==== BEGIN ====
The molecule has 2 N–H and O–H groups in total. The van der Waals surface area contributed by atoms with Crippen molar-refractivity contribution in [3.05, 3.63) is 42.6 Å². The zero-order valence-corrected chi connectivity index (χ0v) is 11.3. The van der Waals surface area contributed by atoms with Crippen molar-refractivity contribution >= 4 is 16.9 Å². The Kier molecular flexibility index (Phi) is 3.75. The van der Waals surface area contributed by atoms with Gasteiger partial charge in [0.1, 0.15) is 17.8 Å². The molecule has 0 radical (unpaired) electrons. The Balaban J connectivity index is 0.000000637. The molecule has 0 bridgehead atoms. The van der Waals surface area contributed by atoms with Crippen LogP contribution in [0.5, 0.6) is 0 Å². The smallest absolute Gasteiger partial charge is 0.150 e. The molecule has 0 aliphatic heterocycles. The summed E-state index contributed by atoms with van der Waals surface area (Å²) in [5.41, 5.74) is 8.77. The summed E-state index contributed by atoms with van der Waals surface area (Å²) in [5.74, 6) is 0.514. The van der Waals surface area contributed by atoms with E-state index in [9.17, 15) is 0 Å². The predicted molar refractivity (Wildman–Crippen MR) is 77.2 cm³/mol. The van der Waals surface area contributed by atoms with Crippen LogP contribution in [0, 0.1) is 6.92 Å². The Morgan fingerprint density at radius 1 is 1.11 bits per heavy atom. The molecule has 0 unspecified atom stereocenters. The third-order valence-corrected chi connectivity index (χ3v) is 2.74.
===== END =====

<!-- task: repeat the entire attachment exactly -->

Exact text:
The molecule has 2 N–H and O–H groups in total. The van der Waals surface area contributed by atoms with Crippen molar-refractivity contribution in [3.05, 3.63) is 42.6 Å². The zero-order valence-corrected chi connectivity index (χ0v) is 11.3. The van der Waals surface area contributed by atoms with Crippen molar-refractivity contribution >= 4 is 16.9 Å². The Kier molecular flexibility index (Phi) is 3.75. The van der Waals surface area contributed by atoms with Gasteiger partial charge in [0.1, 0.15) is 17.8 Å². The molecule has 0 radical (unpaired) electrons. The Balaban J connectivity index is 0.000000637. The molecule has 0 bridgehead atoms. The van der Waals surface area contributed by atoms with Crippen LogP contribution in [0.5, 0.6) is 0 Å². The smallest absolute Gasteiger partial charge is 0.150 e. The molecule has 0 aliphatic heterocycles. The summed E-state index contributed by atoms with van der Waals surface area (Å²) in [5.41, 5.74) is 8.77. The summed E-state index contributed by atoms with van der Waals surface area (Å²) in [5.74, 6) is 0.514. The van der Waals surface area contributed by atoms with E-state index in [9.17, 15) is 0 Å². The predicted molar refractivity (Wildman–Crippen MR) is 77.2 cm³/mol. The van der Waals surface area contributed by atoms with Crippen LogP contribution in [0, 0.1) is 6.92 Å². The Morgan fingerprint density at radius 1 is 1.11 bits per heavy atom. The molecule has 0 unspecified atom stereocenters. The third-order valence-corrected chi connectivity index (χ3v) is 2.74.